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March 30, 2012

The Joy of the Layover

I’m writing this from Rome’s Fiumicino airport, where over the course of my two-hour layover, I sampled Italian-style pizza, bought a bag of biscotti, and ate a cannoli (or, to be correct, a single cannolo). True, it was an airport cannolo, which means that it was probably not the best cannolo on earth. And I’m sure it cost at least double the going rate for a cannolo. But still, I got to eat a cannolo in Italy, which is better than eating a cannolo anywhere else in the world.

This is why I love layovers: because for a few hours, or maybe even a day, you are afforded a brief taste—quite literally—of a new country.

Longer layovers allow you to get a deeper sense of a place, and I’m always on the lookout for an opportunity to squeeze one in. Last week I had a seven-hour layover in Mumbai, a city I had yet to visit despite many months of travel in India. After leaving my baggage at the airport, I took a taxi to the Bandra West area, and met up with Gaurang Menon, who runs an independent travel company called TrueNorth. (I had booked a customized snowboarding package with TrueNorth in the Indian Himalayas two months earlier, and over the course of our email correspondence, we discovered a mutual love of adventure travel.) No, I didn’t get to see Mumbai’s famous sights—but there was a seaside pavilion, a sunset observed from a café, and a long, pleasant chat with a travel-loving local.  In other words: the perfect layover.

Mumbai sunset

In my personal book of notable layovers, the winner is the time I traveled from Tel Aviv to Belgrade via a 22-hour layover in Athens and a 24-hour layover in Sofia, Bulgaria.  I wasn’t in a hurry to get to Serbia, and with the money I saved by going indirectly ($400 instead of $800), I got to see the Parthenon, gorge myself on tzatziki sauce, and spend a few hours hiking around Vitosha, a mountain just outside of Sofia.

That’s not to say that layovers can’t suck. They can. They can be boring, frustrating, and expensive, especially if you arrive late at night and need to take a taxi to and from an overpriced hotel.  They can also be quite cold, as I found out when I showed up in Zurich in January wearing sandals. (I was en route from Cairo, and had forgotten to remove the warm clothes from my pack, which was checked through to Boston.)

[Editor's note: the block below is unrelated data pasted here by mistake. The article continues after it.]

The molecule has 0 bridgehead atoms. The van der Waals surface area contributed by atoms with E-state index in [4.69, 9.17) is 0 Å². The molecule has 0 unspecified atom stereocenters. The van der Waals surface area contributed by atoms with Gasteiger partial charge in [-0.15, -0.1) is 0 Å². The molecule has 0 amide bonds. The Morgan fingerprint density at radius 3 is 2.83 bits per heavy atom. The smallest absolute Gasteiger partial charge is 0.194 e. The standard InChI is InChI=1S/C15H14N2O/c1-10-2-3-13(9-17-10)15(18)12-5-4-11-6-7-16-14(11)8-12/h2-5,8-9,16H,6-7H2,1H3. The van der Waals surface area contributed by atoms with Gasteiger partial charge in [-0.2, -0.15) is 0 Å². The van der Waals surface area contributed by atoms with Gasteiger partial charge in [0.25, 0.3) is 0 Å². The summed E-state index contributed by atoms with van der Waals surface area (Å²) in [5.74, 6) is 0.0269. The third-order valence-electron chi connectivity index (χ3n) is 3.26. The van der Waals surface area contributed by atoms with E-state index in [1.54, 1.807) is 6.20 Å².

But, when done right, layovers can be downright fun. I have my perennial favorites, like stopping off in Iceland on transatlantic flights (Icelandair allows you a free stopover at no extra charge) and eating my beloved tortilla española at Madrid’s Barajas Airport.

Feel free to share your favorite (or worst) layovers in the comments below!

 

Posted by | Comments (4) 
Category: General


4 Responses to “The Joy of the Layover”

  1. Adriano Says:

    The best cannoli (and the original ones) are made only in Sicily! :-)
    As of layovers, I missed a great one in Istanbul – not enough time to visit the capital city and a too heavy hand luggage (then…).
    If you fly with Turkish Airlines, you can have a complimentary visit of Istanbul!

  2. K-eM Says:

    I’m amazed when people have a long layover and don’t do anything. A couple years ago I was traveling with my husband and a group of people to Uganda. On our way home, we had an overnight layover in London. The others were just going to go sit in their hotels, go to bed, get up and catch their flight home. I was able to talk them into joining us for supper. So we dropped our bags at our hotels, met back at the train at Heathrow, took it into Piccadilly, walked around just looking at that area of the city, stopped and got supper, then took the train, then the shuttles back to our hotels. Perhaps they just needed someone comfortable with travel to initiate it?

  3. Sarah Says:

    I have a 14 hour layover in Mumbai coming up at the end of November. I would absolutely love any tips you can offer!
    Best layover experience – 11 hours in Cancun where we were able to head to the beach.

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